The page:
Bollen, W.B. & Lu, K.C. 1957 Effect of douglas-fir sawdust mulches and incorporations on soil microbial activities and plant growth Soil Sci. Soc. Proc. 21 35 41
Bragg, N.C., Walker, J.A.R. & Stentiford, E. 1993 The use of composted refuse and sewage as substrate additives for container grown plants Acta Hort. 342 155 165
Fain, G.B., Gilliam, C.H., Sibley, J.L. & Boyer, C.R. 2008 Whole-tree substrates derived from three species of pine in production of annual vinca HortTechnology 18 13 17
Gerber, T., Steinbacher, F. & Hauser, B. 1999 Holzfasersubstrat zur Kultur von Pelargonium-Zonale-Hybriden biophysikalische und pflanzenbauliche Untersuchung J. Appl. Bot. 73 217 221
Gruda, N. & Schnitzler, W.H. 1999 Influence of wood fiber substrates and nitrogen application rates on the growth of tomato transplants Adv. Hort. Sci. 13 20 24
Gruda, N. & Schnitzler, W.H. 2003 Suitability of wood fiber substrate for production of vegetable transplants I. Physical properties of wood fiber substrates Scientia Hort. 100 309 322
Hicklenton, P.R. 1983 Flowering, vegetative growth and mineral nutrition of pot chrysanthemums in sawdust and peat-lite media Scientia Hort. 21 189 197
Jackson, B.E., Wright, A.N., Cole, D.M. & Sibley, J.L. 2005 Cotton gin compost as a substrate component in container production of nursery crops J. Environ. Hort. 23 118 122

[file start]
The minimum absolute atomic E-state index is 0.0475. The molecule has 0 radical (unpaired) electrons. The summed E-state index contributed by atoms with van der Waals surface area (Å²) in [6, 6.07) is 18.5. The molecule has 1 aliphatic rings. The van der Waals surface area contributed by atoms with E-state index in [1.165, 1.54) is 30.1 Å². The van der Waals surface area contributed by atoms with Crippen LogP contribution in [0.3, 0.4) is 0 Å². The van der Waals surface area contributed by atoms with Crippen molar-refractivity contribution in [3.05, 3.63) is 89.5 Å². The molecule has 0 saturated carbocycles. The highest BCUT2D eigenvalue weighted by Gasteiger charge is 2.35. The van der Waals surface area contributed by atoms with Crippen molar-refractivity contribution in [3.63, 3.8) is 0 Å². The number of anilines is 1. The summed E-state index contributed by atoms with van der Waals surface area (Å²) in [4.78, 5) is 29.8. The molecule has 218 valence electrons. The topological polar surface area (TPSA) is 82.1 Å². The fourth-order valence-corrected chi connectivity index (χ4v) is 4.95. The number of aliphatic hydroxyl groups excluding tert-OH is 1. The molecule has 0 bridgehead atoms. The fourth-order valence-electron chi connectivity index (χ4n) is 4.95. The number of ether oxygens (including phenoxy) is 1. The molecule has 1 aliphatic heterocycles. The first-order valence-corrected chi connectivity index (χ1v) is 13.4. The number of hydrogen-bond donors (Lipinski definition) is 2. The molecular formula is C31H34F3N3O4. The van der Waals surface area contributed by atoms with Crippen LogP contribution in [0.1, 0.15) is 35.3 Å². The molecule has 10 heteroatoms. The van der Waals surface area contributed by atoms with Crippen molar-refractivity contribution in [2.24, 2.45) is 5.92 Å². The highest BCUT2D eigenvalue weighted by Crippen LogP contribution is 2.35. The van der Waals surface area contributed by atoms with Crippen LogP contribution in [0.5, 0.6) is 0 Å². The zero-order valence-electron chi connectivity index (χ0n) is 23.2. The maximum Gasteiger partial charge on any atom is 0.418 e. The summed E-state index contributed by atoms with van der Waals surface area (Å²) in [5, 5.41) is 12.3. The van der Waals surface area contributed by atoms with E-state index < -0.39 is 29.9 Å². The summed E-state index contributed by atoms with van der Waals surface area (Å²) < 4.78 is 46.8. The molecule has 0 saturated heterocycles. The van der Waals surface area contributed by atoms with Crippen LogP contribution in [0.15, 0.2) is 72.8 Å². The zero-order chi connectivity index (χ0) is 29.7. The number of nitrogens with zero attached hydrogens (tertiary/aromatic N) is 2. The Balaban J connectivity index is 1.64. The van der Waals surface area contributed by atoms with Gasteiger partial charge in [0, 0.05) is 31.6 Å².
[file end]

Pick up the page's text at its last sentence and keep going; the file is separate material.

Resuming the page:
Jackson, B.E., Wright, R.D., Browder, J.F., Harris, J.R. & Niemiera, A.X. 2008 Effect of fertilizer rate on growth of azalea and holly in pine bark and pine tree substrates HortScience 43 1561 1568
Lu, W., Sibley, J.L., Gilliam, C.H., Bannon, J.S. & Zhang, Y. 2006 Estimation of U.S. bark generation and implications for horticultural industries J. Environ. Hort. 24 29 34
Maas, E.F. & Adamson, R.M. 1972 Resistance of sawdusts, peats, and bark to decomposition in the presence of soil and nutrient solution Soil Sci. Soc. Amer. Proc. 36 769 772
Muro, J., Irigoyen, I., Samitier, P., Mazuela, P., Salas, M.C. & Soler, J. 2005 Wood fiber growing medium in hydroponic crop Acta Hort. 697 179 185
Starck, J.R. & Lukaszuk, K. 1991 Effect of fertilizer nitrogen and potassium upon yield and quality of carnations grown in peat and sawdust Acta Hort. 294 289 296
Worrall, R.J. 1981 Comparison of composted hardwood and peat-based media for the production of seedlings, foliage, and flowering plants Scientia Hort. 15 311 319
Wright, R.D., Jackson, B.E., Browder, J.F. & Latimer, J.G. 2008 Growth of chrysanthemum in a pine tree substrate requires additional fertilizer HortTechnology 18 111 115
Wright, R.D., Browder, J.F. & Jackson, B.E. 2006 Ground pine chips as a substrate for container-grown wood nursery crops J. Environ. Hort. 24 181 184